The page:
One mental exercise I like to play with my students every so often is to ask them to consider the plight of human existence in the form of this hypothetical question: How many people living in the world, right now, are able to reasonably enjoy FDR’s “Four Freedoms”—of speech, of worship, from want, and from fear? The answers vary; one quick Google search lists a global journalism blog which claims that only 14% of the world enjoys a free press (and depending on how you feel about FOX News, that number can shift a little). If we use that ballpark statistic as a guide, and accept the premise that a free press lies at the heart of the Four Freedoms, then the kids in my class can logically assume the number is small. Sometimes I’ll expand the question and ask them to think about how many people throughout all of history have lived with that kind of potential for happiness: Not surprisingly, the number drops further.
When I turned 46 yesterday, I could have focused on the year I’d just experienced: thinking about how lucky I am to live in a time in human history where two medical problems were resolved thanks to a pair of surgeries. After all—in another point I love to make to my students—had all of this happened to me a hundred years ago, I’d be dead…period. After my mom’s passing last month, I could have also chosen to focus on how little sand we all have in our respective hourglasses. Mom was only 64, and even if I up my own number to the census average…I can do that kind of math. I do think about those things, of course. Right now, I think about them all the time. Maybe over the course of the next few years, I’ll ponder all of it a little less, but I doubt I will look at the world again through the same lens I’d used for most of my life.
But on my 46th birthday I actually found myself tossing around a completely different idea. Yesterday wasn’t the first birthday where the wonder we call Facebook “blew up” with congratulations and well-wishes. Honestly, for all the public dissing we all love to say about the supposedly mind-crippling social media website, the fact is that many of us keep going back to it…especially on our birthdays. Yesterday’s digital explosion, however, resonated differently than before. As I read everything from the cursory “Happy Birthday” to the occasionally longer, more personal commentary, I kept returning to this idea of the blessed life.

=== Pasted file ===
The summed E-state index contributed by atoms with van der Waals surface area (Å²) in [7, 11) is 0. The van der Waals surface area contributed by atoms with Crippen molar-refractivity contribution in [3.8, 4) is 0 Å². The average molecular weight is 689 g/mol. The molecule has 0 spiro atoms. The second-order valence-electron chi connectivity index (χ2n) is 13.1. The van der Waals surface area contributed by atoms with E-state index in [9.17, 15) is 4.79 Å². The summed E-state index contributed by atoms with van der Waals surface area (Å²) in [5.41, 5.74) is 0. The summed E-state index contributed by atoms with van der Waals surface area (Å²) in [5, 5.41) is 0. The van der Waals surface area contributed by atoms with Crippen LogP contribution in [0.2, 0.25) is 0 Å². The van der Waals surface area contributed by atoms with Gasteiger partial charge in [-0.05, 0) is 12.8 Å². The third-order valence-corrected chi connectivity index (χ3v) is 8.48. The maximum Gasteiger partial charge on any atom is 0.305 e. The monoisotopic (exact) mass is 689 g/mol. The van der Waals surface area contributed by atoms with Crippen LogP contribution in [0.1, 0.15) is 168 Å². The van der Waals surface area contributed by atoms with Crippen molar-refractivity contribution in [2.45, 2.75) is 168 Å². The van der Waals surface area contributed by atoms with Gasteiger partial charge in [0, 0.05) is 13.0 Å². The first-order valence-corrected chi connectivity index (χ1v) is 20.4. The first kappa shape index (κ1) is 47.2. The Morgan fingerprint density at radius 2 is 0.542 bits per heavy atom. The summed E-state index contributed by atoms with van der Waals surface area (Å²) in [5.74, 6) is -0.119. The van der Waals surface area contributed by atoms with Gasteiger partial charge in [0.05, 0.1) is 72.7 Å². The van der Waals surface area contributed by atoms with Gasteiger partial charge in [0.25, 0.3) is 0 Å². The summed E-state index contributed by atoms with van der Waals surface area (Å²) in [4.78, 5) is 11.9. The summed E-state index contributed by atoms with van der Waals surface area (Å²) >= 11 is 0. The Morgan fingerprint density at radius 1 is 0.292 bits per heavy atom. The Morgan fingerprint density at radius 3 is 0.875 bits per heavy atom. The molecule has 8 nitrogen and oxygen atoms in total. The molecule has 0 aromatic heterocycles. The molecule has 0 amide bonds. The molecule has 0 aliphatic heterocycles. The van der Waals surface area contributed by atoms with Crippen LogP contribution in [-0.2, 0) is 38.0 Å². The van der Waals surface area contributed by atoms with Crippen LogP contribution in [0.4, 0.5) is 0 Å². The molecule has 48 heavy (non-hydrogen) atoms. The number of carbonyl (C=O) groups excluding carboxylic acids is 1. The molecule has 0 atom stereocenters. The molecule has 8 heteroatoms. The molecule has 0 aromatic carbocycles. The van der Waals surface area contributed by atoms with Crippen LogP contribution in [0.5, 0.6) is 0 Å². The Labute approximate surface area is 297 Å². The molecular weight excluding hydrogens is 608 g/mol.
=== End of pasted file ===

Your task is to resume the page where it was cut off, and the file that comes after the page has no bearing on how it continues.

What I mean by that is this: Many of us operate under this notion that we have a small handful of “true friends,” and the rest are just “acquaintances.” Facebook (and technology in general) changes that, however. I may not hang out with my old college friend Walter, and we could argue that we have both changed and have even perhaps grown apart. Certainly in the years before social media, we had each moved on with our lives. I know by the time I signed on to Zuckerberg’s master creation in 2009, I had changed dramatically in the 21 years that had passed since he and I traveled on our weekly commutes to and from campus. Despite those years, and all the transformations which ensued from them, Facebook reconnected us. Once connected, we quickly became the friends we always were. And technology has connected me with hundreds of others as well: other high school friends, college buddies, and so many former students.
What I realized as a scanned my timeline and read many incoming messages, tweets, and texts from still more people is that I don’t have acquaintances. I have friends, and I have a lot of them. We may not have spoken in person for years, and both life experiences and biology may have changed us a great deal in that time. I may not even recognize you when we next meet (that actually happened with a former student recently), but once the veneer of time is removed, whatever was there when we palled around and/or worked together still lives.
I think that the next time I toss out the Four Freedoms exercise with my students, I’m going to add one more point: Not only are we lucky to enjoy them fully, we get to do so with all the people who’ve made experiencing those freedoms so meaningful. And thanks to modern technology, those friends can include everyone.
To all my friends, thank you for your kind birthday wishes.